Cell Death Hoon Lee
Cell Death • Within each cell line, the control of cell number is regulated by a balance of cell proliferation and cell death. • There are two principle patterns of cell death 1. Necrosis (death by injury) 2. Apoptosis (death by suicide)
Necrosis • Refer to cell death in an organ or tissue. • Caused by infarction, infectious disease, poisoning etc. • Affects contiguous groups of cell. • Usually precipitates an inflammatory response.
Cytological characteristics of Necrosis • Initial swelling of the cell. • Rupture of the plasma membrane. • Cytoplasm is spilled to the extracellular environment.
Types of Necrosis • Coagulation Necrosis (seen in infarcted organs, e.g.myocardial infarct). • Liquefaction Necrosis (softening of the center of an abscess) • Caseous Necrosis (cheesy, crumbly appearance, e.g. Tuberculosis lesion in the lung)
Apoptosis • Responsible for Programmed Cell Death (PCD) • Plays an important role in multicellular development. • Cause deletion of individual cells in the midst of others. • No inflammatory response but rapid phagocytosis
Cytological characteristics of Apoptosis • Nucleus condensation. • Membranes preserved. • Fragmentation. • phagocytosis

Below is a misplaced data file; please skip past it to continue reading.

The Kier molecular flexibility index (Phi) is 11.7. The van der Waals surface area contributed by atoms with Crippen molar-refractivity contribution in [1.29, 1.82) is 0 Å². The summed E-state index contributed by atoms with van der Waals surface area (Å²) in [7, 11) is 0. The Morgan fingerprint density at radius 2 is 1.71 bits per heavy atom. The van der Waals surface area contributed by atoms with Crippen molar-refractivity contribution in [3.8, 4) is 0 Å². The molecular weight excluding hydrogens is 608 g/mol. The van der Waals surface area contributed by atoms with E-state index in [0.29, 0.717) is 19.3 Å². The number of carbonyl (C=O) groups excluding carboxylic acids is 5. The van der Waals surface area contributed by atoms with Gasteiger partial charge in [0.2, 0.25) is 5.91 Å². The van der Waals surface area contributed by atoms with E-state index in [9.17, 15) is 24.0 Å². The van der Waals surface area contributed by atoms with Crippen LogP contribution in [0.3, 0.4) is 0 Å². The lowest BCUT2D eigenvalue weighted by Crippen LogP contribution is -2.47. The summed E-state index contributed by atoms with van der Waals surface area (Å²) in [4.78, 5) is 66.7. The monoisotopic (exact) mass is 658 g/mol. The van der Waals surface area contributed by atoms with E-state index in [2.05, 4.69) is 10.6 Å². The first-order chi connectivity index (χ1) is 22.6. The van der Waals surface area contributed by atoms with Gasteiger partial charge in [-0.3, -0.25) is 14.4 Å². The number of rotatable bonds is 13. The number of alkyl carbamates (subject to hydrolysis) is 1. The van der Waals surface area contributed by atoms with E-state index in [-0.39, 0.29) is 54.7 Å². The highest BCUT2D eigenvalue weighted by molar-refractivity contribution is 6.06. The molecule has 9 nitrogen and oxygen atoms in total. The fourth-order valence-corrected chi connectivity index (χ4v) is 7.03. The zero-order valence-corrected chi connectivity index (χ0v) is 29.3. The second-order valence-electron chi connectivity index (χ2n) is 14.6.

Examples of Programmed Cell Death • Phylogenic: the loss of the vertebrate tail during human fetal development. • Morphogenic: the loss of mesenchyme between the digit. • Histogenic: the reduction of numbers of neurons in the developing brain. *(PCD occurs during embryonic development as mitosis) • Normal maintenance. • Suicide cell death: virtually infected cells.
Mechanism of Apoptosis • Internal signals: Mitochondrial pathway. • External signals: Death receptor pathway. • Apoptosis-Inducing Factor.
Apoptosis-Inducing Factor (AIF) • Release from the mitochondria. • Migrates into the nucleus. • Bind to DNA. • Destruction of the DNA • Cell death.